Archive for Apr 2005


Detailed Review of Tiger

Ars Technica has a detailed review of Tiger available. I haven't upgraded yet, but I plan to upgrade at least one system over the weekend.
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Is WS-MetadataExchange Really Necessary?

I'll admit it: I don't really get WS-MetadataExchange (or WS-MEX, as it's affectionately known). I understand why someone might want to get the Schema, WSDL, and WS-Policy data for a service. I'm just not clear on why a simple URL isn't good enough. Why do we need to invent new RPC-style request/response pairs? I guess I can see that this allows me to have one URL for the service that can be interrogated for all three in a standard way. Otherwise, I have to tell you three URLs to give you the metadata instead of one, but couldn't we
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Visa and MasterCard Cracking Down on Small Merchants

Visa and MasterCard are cracking down on the security of small merchants who take credit cards online. The card associations have required security assessments from larger merchants for some time, but this is the first time they've required smaller merchants to certify. An article in the Wall Street Journal notes that it's for the merchant's own good: The credit-card companies have little choice but to crack down. While it's true small companies may be less attractive targets than large ones, size is not a good measure of risk, experts say. Hackers regularly use automated programs to scour the Internet
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Ten Laws of the Modern World

Randy Gordon wrote to point me at a great little article at Forbes called Ten Laws of the Modern World. You've probably heard them before, but its a great write-up and interesting to see them all in one place. I'd add another: Reed's Law. But of course, who wants 11 laws?
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Podcasting: Open Mike

Wednesday Infinity Broadcasting announced that one of its San Francisco radio stations will carry nothing but podcasts. What's interesting is that these podcasts will come from the users. Rather than creating podcasts for people to download, this station will broadcast podcasts that people upload to it. Beginning on Wednesday, users can upload their podcasts for free at (http://www.kyouradio.com) where it will be eligible to be selected for broadcast on San Francisco's 1550 KYCY-AM, which has been one Infinity's underperforming stations. From Top Technology News Sponsored by Audi | Reuters.comReferenced Thu Apr 28 2005 08:07:53 GMT-0600 (MDT) I'll be interested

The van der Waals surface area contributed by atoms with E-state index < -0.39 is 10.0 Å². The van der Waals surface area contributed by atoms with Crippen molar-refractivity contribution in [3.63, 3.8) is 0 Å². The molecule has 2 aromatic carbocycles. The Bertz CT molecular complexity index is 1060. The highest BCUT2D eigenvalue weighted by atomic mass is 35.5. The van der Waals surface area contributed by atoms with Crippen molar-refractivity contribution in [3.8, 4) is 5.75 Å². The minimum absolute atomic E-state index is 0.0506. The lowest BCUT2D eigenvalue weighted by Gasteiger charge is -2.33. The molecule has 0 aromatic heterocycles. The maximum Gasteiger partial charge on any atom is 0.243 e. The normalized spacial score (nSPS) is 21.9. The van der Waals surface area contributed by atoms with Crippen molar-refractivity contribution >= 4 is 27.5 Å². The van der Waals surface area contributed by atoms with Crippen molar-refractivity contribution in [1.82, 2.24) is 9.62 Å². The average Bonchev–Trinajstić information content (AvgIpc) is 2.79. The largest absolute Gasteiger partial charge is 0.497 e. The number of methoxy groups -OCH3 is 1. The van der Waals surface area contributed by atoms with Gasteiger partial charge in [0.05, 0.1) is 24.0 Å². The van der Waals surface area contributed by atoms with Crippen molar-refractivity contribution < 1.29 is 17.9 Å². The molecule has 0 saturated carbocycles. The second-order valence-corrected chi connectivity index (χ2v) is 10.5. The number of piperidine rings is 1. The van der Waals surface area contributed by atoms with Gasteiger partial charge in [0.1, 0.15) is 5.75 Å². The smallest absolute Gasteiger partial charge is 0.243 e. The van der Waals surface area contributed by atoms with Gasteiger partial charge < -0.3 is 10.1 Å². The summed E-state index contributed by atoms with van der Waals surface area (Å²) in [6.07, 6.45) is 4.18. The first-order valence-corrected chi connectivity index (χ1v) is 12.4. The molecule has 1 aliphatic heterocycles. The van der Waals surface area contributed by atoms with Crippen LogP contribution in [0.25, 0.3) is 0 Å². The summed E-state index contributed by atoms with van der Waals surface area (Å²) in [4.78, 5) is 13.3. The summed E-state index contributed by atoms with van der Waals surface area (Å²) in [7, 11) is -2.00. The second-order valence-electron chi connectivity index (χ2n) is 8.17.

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Legislating Identity Contexts

Identity credentials have contexts. When I was talking to Kim Cameron this morning, he used the example of a Government issued passport and coffee club card. The context for the passport is a border crossing. The context for the coffee club card is buying coffee. But identity credentials are often used out of context. Sometimes, out of context use doesn't make sense--think of presenting the coffee club card during a border crossing. Other times, however, it's a critical part of establishing a relationship or transferring trust. As an example, you might use a credit card to pay for your
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FundingUtah.com

Paul Allen, with the help of some friends, has put together a Web site aimed at bringing investors and entrepreneurs together. The site is called FundingUtah.com and had its official coming out party today at a lunch featuring Governor Jon Huntsman. "In my work with scores of great entrepreneurs, it became clear that virtually every new business struggles to find financial backers," stated Allen. "At the same time, there are thousands of wealthy Utahns who might become angel investors if they knew about some of the exciting ideas and teams that are being created here. FundingUtah.com enables and accelerates
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At Microsoft Wednesday

I'm going to be at Microsoft Wednesday morning talking to Kim Cameron. It's kind of a quick trip: in Tuesday evening and out Wednesday afternoon late.
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Dan Solove on Privacy